Peter Saraceno admitted stealing $400,000 from a customer on his mail route, a veteran like himself whom he befriended and helped for many years. His embezzling has left the disabled elderly man destitute and living in the VA hospital in Batavia.
Saraceno blamed post-traumatic stress disorder resulting from exposure to Agent Orange when he was in the military more than 40 years ago. He said PTSD prompted him to steal the money starting in 2006 and gamble it away at area casinos.
The judge expressed doubts, though. He acknowledged Friday at Saraceno’s sentencing that he was not an expert on Agent Orange and PTSD but questioned whether Saraceno’s service at bases in Georgia and Germany in the 1960s caused the disease.
“I see two people,” Erie County Judge Michael L. D’Amico said. “A guy who helps others but likes to help himself.”
He also questioned Saraceno’s plan to make restitution, saying that with a $20,000 down payment and $495 monthly payments, it would take 63 years to reimburse the 78-year-old victim.
The judge sentenced the West Seneca man to one to three years in prison.
Assistant District Attorney Candace K. Vogel, who prosecutes financial abuse of the elderly, also questioned Saraceno’s claim, noting that PTSD does not include stealing.
“It’s disgusting that he blames it on anything but his greed,” she told the judge.
She noted that the victim is 100 percent disabled and confined to the Batavia hospital.
Samuel P. Davis, Saraceno’s attorney, said his client did not blame his conduct totally on PTSD. He said the PTSD led to his gambling in an attempt at self-medication.
The victim had told the judge at a sentencing proceeding last week that he has become destitute because of the crime.
“I had a real good friend that worked for the post office, and he took me to the cleaners, took everything I had,” the victim said. “I can’t even fend for myself.”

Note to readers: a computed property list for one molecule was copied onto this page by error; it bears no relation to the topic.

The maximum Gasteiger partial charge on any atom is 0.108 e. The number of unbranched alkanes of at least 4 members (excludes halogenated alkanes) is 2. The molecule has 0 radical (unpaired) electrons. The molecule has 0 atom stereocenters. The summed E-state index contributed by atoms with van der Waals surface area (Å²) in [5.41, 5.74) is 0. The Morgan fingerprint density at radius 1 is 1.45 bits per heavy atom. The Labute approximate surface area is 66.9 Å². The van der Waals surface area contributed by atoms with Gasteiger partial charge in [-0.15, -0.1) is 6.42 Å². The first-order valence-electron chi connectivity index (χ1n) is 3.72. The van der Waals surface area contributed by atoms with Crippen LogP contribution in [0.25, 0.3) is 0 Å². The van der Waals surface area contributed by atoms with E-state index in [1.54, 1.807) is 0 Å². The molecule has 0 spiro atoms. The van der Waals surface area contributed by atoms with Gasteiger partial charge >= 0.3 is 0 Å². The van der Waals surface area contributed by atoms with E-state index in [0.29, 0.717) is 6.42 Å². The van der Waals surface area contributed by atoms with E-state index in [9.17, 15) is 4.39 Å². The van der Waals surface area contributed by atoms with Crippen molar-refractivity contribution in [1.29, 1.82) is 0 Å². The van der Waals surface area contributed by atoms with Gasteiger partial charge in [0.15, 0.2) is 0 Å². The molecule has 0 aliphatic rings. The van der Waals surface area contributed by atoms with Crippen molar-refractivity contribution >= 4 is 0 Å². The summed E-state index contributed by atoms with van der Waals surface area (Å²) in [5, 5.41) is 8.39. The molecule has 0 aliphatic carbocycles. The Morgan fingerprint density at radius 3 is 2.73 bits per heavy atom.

The relationship between the retired mail carrier and his victim dates back at least 20 years to when the victim was a stop on Saraceno’s route in the Bailey-East Delavan neighborhood, District Attorney Frank A. Sedita III said in July when Saraceno pleaded guilty to second-degree larceny.
“He delivers the mail and starts to strike up a relationship with him,” Sedita said. “The victim becomes more and more dependent on this guy and starts to trust him.”
Saraceno helped the victim move into a better house, ran errands for him and washed his clothes.
The friendship grew to the point where Saraceno eventually became a joint account holder on one of the victim’s bank accounts, Vogel said at the time of the guilty plea.
Saraceno made ATM withdrawals, wrote checks to himself and made wire transfers between 2006 and February of this year, the prosecutors said.
He admitted spending the money on casino gambling, prosecutors added.
Statements made by Saraceno to authorities indicate he felt he was owed for all the help he gave the man over the years.
At Friday’s sentencing, Saraceno, 63, apologized to the victim and Saraceno’s family. He said he would dedicate his life to making things better for both.
D’Amico said letters from Saraceno’s family and friends appealed for leniency. The judge said he saw a man with a dual personality, one who does nice things for people but also embezzled $400,000 from an elderly man.
He also said that not all the money went to the casino.
“You had a pretty good lifestyle,” the judge told the defendant.
The judge imposed the minimum prison sentence and ordered restitution. Saraceno had faced up to 15 years in prison.